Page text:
The government wants to let other providers compete with local councils for the issuing of property consents.

The government blames council red tape for a lack of housing development. Read more »

Our ISIS problem solved: Iraqi PM doesn’t want our help

Sending the SAS or not to send the SAS?   Key vs the left and the media?   All of this is no longer a problem.

Iraqi Prime Minister Haidar al-Abadi [yesterday]ruled out any foreign ground intervention to assist government forces in retaking territory lost to jihadists and urged Sunnis to give up such hopes.

Abadi was speaking in the city of Najaf after a rare meeting with the most revered figure among Iraqi Shiites, Grand Ayatollah Ali al-Sistani, and before a trip to neighbouring Iran.

“No ground forces from any superpower, international coalition or regional power will fight here,” Abadi told reporters, reiterating previous remarks on the issue.

“This is my decision, it is the decision of the Iraqi government.”

Some officials and Sunni tribal leaders in areas most affected by the unrest have argued the world should step up its involvement from air strikes to a ground intervention against the Islamic State (IS) jihadist group.

Ignoring the fact that ISIS are quite happy to have foreign boots on the ground, the fears of the Iraqi PM seems to be more about being invaded by stealth: ¬† Read more »


National all rhetoric on housing, but little is delivered

How the government got through the election without this particular policy failure biting them in the bum is beyond me.

It’s been revealed the Government’s flagship housing policy has delivered just five homes in its first year.

And in a week where Auckland’s house prices reached a record high, the Government’s strategy has been labelled an utter failure by the Opposition.

The Government last year promised to get on top of Auckland’s housing crisis by building new subdivisions. Tens of thousands of homes would be built in fast-tracked zones called special housing areas.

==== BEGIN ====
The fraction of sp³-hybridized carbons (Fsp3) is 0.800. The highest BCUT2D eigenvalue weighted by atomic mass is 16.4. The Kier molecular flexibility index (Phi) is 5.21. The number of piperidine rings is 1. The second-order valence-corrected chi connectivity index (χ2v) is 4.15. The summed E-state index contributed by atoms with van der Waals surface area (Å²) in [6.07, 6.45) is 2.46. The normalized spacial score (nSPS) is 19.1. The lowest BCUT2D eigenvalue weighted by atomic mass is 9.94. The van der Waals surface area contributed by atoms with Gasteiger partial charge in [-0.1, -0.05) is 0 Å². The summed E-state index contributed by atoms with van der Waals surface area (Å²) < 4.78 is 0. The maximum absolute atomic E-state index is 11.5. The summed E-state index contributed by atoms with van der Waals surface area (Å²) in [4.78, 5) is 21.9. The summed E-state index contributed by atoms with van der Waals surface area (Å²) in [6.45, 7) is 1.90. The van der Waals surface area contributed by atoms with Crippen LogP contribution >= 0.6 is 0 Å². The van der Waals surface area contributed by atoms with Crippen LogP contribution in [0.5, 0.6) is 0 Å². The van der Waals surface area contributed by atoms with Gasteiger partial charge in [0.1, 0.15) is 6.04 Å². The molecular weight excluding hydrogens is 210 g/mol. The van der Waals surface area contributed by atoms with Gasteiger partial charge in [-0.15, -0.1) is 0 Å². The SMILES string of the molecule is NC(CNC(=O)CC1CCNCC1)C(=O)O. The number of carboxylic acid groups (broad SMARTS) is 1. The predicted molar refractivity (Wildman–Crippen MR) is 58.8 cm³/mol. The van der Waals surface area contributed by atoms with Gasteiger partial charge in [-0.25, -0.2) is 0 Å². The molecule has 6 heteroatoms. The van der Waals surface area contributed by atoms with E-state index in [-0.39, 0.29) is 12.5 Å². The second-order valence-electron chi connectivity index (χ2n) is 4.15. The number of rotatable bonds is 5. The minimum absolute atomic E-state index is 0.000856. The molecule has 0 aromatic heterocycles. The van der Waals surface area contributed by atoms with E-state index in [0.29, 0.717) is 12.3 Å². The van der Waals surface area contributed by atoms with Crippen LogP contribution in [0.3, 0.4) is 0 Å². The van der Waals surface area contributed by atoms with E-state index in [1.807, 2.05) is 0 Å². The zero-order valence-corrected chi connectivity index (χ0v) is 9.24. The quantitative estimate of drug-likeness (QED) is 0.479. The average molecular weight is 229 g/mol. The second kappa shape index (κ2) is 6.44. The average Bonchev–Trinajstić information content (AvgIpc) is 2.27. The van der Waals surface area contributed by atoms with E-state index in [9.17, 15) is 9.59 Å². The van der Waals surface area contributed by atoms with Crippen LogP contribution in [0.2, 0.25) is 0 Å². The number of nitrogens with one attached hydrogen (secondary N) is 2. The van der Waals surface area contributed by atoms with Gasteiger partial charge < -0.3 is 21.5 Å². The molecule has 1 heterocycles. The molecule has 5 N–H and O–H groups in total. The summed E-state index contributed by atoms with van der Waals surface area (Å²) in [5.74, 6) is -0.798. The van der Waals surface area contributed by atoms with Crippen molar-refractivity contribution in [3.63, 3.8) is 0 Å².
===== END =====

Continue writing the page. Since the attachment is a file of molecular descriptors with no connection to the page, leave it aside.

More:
“We know this has been a problem that’s been around for 30 to 40 years, it’s not going to develop overnight and it’s not going to be fixed overnight,” says Prime Minister John Key.

Granted, Len Brown and his band of merry troughers have a large part to play.  But five houses?  The private sector could have put up 5 houses.  It is a terrible result, and one that needs turning around.

Read more »

HoS Editorial: “Judith Collins expects to be exonerated, and probably will be”

Yeah, funny that. ¬†That’s the result of doing nothing wrong but being at the receiving end of an 8 month smear campaign that started with Oravida and ended with Dirty Politics. ¬†The ‘where there is smoke there must be fire’ effect works just as well on National as it does on Labour.

But the overzealous people that decided to call for inquiries (oh how they love to do that) never expected the result to be that nothing was actually done improperly.

When the Prime Minister left Judith Collins off a list of departing ministers who can wear the title Honourable for life, he may have made trouble for himself this term. It suggested he does not intend to bring her back into his Cabinet if she is exonerated by the inquiry into whether she was “gunning” for the head of the former Serious Fraud Office, Adam Feeley, when Justice Minister.

She expects to be exonerated, and probably will be. She has denied the remark attributed to her by her friend, the blogger Cameron Slater, and she would not be the first to be embarrassed by his phraseology, as John Key well knows.

My phraseology is just fine thanks Jono. ¬†It’s just that some people are trying to make something out of nothing.

Fine, the inquiry will reveal all.

If she is cleared the title will be restored to her, a spokesman for the Prime Minister says. She must fear that is all that will be restored to her. Otherwise, she would not have stamped her feet so publicly this week over being left off the list. For the first time in the life of this Government there is a crack in its ranks.

Indeed.  The powers that decide who is in government and who gets to run it have called time on John Key.  The Collins/Hon situation just is an event that focuses on this earlier than it needed to be brought out.  And ironically, only because Key did the dirty work personally and in public.  For once.

Key’s actually in quite a bit of uncertain waters inside his own caucus. ¬†Other MPs can see how spiteful and easily Collins was thrown under the bus at the behest of Bill and Steve. ¬† Read more »

From the passenger seat: Long term strategies

Lots has happened over the last few months.  Some of it needs looking back on from the perspective of a close observer and an insider.  Hope you enjoy these little insights as I get them out of my system.